Jonathan Goodall, an associate professor of civil engineering in the Department of Engineering Systems and Environment at the University of Virginia, has just been elected a fellow of the American Society of Civil Engineers. It is a distinction held by just three percent of the society’s members, and is given to those who contribute creative solutions to the world’s challenging problems.
Among the problems Goodall seeks solutions to is frequent flooding in low-lying areas such as Virginia’s Hampton Roads region. His goal is to help communities become more resilient to both floods and drought. An expert in hydroinformatics ― he also holds a courtesy appointment in the Department of Computer Science at the Engineering School ― his primary research focus is on creating new approaches for modeling hydrologic systems to achieve these aims.
"I owe this recognition to those who helped me along my career, including the excellent students I’ve had the opportunity to mentor and advise as research collaborators over the years."Jon Goodall, associate professor of civil engineering
Goodall’s research― supported by two National Science Foundation grants totaling nearly $4.5 million ― involves studying intelligent stormwater management infrastructure and computer modeling. He’s using new and existing sources of data to make more-detailed predictions of what will occur during weather events. With better information, local officials can make decisions to manage water resources in ways that take infrastructure, environmental concerns and the impact on residents into account.
He also is principal investigator on a Virginia Transportation Research Council-funded project to develop a cloud-based flood warning system for the Department of Transportation.
Goodall teaches hydrology, water resources engineering and hydroinformatics. In 2018, he received the Civil Engineering Teaching Award for quality teaching and commitment to students. He has mentored dozens of undergraduates who now serve throughout the water resources community, and is involved in mentoring initiatives at UVA focused on underrepresented groups in STEM fields. Additionally, he has advised seven Ph.D. and five M.S. students, and is currently mentoring a group of nine Ph.D. students and two postdoctoral researchers.
From 2014 to 2017, he was the faculty advisor for the University’s student chapter of the American Society of Civil Engineers.
Goodall’s previous honors and research grants include the NSF CAREER Award and the International Society for Environmental Modelling & Software Early Career Research Excellence Award. He is an associate editor for Water Resources Research, Environmental Modelling & Software, and the ASCE Journal of Computing in Civil Engineering.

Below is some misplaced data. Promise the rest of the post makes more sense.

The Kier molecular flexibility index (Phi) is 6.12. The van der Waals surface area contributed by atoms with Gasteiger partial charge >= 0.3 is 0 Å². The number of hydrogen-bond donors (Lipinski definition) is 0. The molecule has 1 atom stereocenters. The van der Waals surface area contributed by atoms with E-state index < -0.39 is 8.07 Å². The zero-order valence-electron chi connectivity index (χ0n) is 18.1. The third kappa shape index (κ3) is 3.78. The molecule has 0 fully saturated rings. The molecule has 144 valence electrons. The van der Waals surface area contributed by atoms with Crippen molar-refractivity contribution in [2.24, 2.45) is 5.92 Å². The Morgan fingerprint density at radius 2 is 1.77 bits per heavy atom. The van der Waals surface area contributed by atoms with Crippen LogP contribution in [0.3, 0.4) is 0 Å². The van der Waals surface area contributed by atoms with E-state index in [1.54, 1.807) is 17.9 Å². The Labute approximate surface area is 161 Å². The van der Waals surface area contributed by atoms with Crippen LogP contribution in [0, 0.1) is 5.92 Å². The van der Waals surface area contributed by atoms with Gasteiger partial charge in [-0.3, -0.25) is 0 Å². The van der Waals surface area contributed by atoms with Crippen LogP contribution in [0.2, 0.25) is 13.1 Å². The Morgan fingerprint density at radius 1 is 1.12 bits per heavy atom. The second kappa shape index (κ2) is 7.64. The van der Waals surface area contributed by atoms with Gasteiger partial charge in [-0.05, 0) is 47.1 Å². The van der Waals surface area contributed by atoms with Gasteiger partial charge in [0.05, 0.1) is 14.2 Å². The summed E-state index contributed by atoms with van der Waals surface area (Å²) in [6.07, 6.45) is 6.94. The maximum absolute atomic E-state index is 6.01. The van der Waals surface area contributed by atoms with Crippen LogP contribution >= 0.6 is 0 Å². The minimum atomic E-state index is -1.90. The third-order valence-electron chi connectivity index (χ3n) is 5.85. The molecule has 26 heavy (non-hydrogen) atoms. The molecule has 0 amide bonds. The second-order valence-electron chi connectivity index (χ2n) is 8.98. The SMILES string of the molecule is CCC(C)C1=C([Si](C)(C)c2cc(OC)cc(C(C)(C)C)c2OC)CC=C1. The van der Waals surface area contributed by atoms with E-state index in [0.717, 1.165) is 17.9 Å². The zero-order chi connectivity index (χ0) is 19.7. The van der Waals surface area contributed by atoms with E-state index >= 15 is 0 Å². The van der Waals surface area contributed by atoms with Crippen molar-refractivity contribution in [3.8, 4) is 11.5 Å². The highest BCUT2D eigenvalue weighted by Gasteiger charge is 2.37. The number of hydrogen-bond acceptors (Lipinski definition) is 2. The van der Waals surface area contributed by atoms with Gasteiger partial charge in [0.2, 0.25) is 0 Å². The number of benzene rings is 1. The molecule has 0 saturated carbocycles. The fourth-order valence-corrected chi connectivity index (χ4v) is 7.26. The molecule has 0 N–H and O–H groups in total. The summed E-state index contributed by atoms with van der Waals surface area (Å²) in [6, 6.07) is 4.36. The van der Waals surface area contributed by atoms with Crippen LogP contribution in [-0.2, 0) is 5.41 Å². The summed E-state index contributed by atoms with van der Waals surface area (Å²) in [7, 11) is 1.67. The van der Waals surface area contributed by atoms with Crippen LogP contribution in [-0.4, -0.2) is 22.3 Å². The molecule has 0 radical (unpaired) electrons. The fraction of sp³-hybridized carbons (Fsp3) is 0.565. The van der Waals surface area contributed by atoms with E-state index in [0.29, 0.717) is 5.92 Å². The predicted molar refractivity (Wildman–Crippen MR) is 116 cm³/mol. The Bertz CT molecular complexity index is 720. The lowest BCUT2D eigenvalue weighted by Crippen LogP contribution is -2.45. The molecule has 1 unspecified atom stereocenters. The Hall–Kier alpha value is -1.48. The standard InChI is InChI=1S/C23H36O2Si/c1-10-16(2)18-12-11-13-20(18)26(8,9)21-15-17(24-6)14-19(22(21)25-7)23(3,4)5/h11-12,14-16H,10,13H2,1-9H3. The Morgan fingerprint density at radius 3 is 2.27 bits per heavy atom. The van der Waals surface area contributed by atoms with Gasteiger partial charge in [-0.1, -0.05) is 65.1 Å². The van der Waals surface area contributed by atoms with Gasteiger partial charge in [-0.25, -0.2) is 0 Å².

He also is associate director of the Link Lab, leads the Hydroinformatics Research Group, is a member of the Environmental Resilience Institute steering committee, and is an affiliated faculty member of the Center for Transportation Studies.
Recognizing Goodall’s many contributions in his field, it was Engineering Systems and Environment Department chair Brian Smith who encouraged him to apply for fellow status as a member of the society.
“I am very grateful for Brian’s encouragement,” Goodall said. “I am humbled to become an ASCE fellow and really owe this recognition to those who helped me along my career. They include the excellent students I’ve had the opportunity to mentor and advise as research collaborators over the years.”
Smith ― the first chair of the Engineering School’s newly created ESE department, which is now the University’s home for civil, systems and environmental engineering ― urged Goodall to apply in part because of his contributions to civil engineering through his hydroinformatics research.
Hydroinformatics is a multidisciplinary field that seeks to advance understanding and practice in the use of cyber-physical systems to manage water with natural and built environments, Smith explained. Goodall is an acknowledged leader whose work has been cited more than 1,800 times, and the author of a seminal paper providing a “defining vision for this important and growing field,” Smith said.
“The focus of this work is to apply and advance technology from multiple disciplines to improve the quality of life for our communities, which describes the fundamental mission of ESE,” he said.
He also noted Goodall’s role as interim director and now associate director of the Link Lab, UVA’s interdisciplinary cyber-physical systems research facility, as another way he personifies the department’s values.
“While CPS has traditionally been classified as a computer science area, UVA has placed a strong emphasis on both the physical and cyber aspects of CPS,” Smith said. “Jon has helped the lab blossom into the leading CPS research entity in the nation. Furthermore, he has ensured that physical disciplines, including civil and systems engineering, play a central role in the Link Lab at UVA. [His] vision and leadership are helping to move engineering into the future.”